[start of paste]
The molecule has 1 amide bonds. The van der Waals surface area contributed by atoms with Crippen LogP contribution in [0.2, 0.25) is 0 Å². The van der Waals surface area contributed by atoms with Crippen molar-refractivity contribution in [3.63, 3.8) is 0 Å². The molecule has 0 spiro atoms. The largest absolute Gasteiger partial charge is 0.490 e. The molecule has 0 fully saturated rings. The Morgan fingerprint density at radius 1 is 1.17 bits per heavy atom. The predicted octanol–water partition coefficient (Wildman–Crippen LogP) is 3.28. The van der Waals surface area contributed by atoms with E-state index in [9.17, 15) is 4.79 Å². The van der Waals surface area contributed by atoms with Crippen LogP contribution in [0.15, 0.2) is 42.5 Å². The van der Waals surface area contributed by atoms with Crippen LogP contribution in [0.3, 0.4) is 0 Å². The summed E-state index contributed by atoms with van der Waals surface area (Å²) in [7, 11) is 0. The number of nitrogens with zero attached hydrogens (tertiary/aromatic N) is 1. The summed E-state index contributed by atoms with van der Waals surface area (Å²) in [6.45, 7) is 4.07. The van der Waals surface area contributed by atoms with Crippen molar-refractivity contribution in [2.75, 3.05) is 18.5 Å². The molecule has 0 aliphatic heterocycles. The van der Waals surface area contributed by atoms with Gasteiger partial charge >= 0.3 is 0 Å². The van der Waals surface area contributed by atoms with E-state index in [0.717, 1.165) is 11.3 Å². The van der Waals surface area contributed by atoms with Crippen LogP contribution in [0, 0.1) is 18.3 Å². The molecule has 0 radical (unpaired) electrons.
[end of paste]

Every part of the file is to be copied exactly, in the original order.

The molecule has 1 amide bonds. The van der Waals surface area contributed by atoms with Crippen LogP contribution in [0.2, 0.25) is 0 Å². The van der Waals surface area contributed by atoms with Crippen molar-refractivity contribution in [3.63, 3.8) is 0 Å². The molecule has 0 spiro atoms. The largest absolute Gasteiger partial charge is 0.490 e. The molecule has 0 fully saturated rings. The Morgan fingerprint density at radius 1 is 1.17 bits per heavy atom. The predicted octanol–water partition coefficient (Wildman–Crippen LogP) is 3.28. The van der Waals surface area contributed by atoms with E-state index in [9.17, 15) is 4.79 Å². The van der Waals surface area contributed by atoms with Crippen LogP contribution in [0.15, 0.2) is 42.5 Å². The van der Waals surface area contributed by atoms with Crippen LogP contribution in [0.3, 0.4) is 0 Å². The summed E-state index contributed by atoms with van der Waals surface area (Å²) in [7, 11) is 0. The number of nitrogens with zero attached hydrogens (tertiary/aromatic N) is 1. The summed E-state index contributed by atoms with van der Waals surface area (Å²) in [6.45, 7) is 4.07. The van der Waals surface area contributed by atoms with Crippen molar-refractivity contribution in [2.75, 3.05) is 18.5 Å². The molecule has 0 aliphatic heterocycles. The van der Waals surface area contributed by atoms with Gasteiger partial charge >= 0.3 is 0 Å². The van der Waals surface area contributed by atoms with E-state index in [0.717, 1.165) is 11.3 Å². The van der Waals surface area contributed by atoms with Crippen LogP contribution in [0, 0.1) is 18.3 Å². The molecule has 0 radical (unpaired) electrons.